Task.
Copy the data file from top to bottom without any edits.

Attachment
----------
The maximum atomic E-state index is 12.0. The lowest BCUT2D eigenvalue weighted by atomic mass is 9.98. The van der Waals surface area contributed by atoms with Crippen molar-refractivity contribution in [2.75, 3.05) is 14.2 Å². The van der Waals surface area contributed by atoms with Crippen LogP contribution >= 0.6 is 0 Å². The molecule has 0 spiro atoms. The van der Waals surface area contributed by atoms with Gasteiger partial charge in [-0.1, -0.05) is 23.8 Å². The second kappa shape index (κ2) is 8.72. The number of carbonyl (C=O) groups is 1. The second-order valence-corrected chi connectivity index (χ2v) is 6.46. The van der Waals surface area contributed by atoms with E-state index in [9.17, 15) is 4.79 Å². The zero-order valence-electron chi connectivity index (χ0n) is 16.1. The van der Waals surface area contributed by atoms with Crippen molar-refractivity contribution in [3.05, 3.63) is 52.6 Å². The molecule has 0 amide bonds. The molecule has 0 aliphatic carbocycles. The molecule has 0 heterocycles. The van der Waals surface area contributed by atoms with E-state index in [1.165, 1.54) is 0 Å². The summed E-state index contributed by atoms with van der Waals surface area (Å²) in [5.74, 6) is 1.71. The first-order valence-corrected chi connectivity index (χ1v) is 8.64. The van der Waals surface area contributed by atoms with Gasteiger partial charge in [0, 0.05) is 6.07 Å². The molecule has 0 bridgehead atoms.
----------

The maximum atomic E-state index is 12.0. The lowest BCUT2D eigenvalue weighted by atomic mass is 9.98. The van der Waals surface area contributed by atoms with Crippen molar-refractivity contribution in [2.75, 3.05) is 14.2 Å². The van der Waals surface area contributed by atoms with Crippen LogP contribution >= 0.6 is 0 Å². The molecule has 0 spiro atoms. The van der Waals surface area contributed by atoms with Gasteiger partial charge in [-0.1, -0.05) is 23.8 Å². The second kappa shape index (κ2) is 8.72. The number of carbonyl (C=O) groups is 1. The second-order valence-corrected chi connectivity index (χ2v) is 6.46. The van der Waals surface area contributed by atoms with E-state index in [9.17, 15) is 4.79 Å². The zero-order valence-electron chi connectivity index (χ0n) is 16.1. The van der Waals surface area contributed by atoms with Crippen molar-refractivity contribution in [3.05, 3.63) is 52.6 Å². The molecule has 0 amide bonds. The molecule has 0 aliphatic carbocycles. The molecule has 0 heterocycles. The van der Waals surface area contributed by atoms with E-state index in [1.165, 1.54) is 0 Å². The summed E-state index contributed by atoms with van der Waals surface area (Å²) in [5.74, 6) is 1.71. The first-order valence-corrected chi connectivity index (χ1v) is 8.64. The van der Waals surface area contributed by atoms with Gasteiger partial charge in [0, 0.05) is 6.07 Å². The molecule has 0 bridgehead atoms.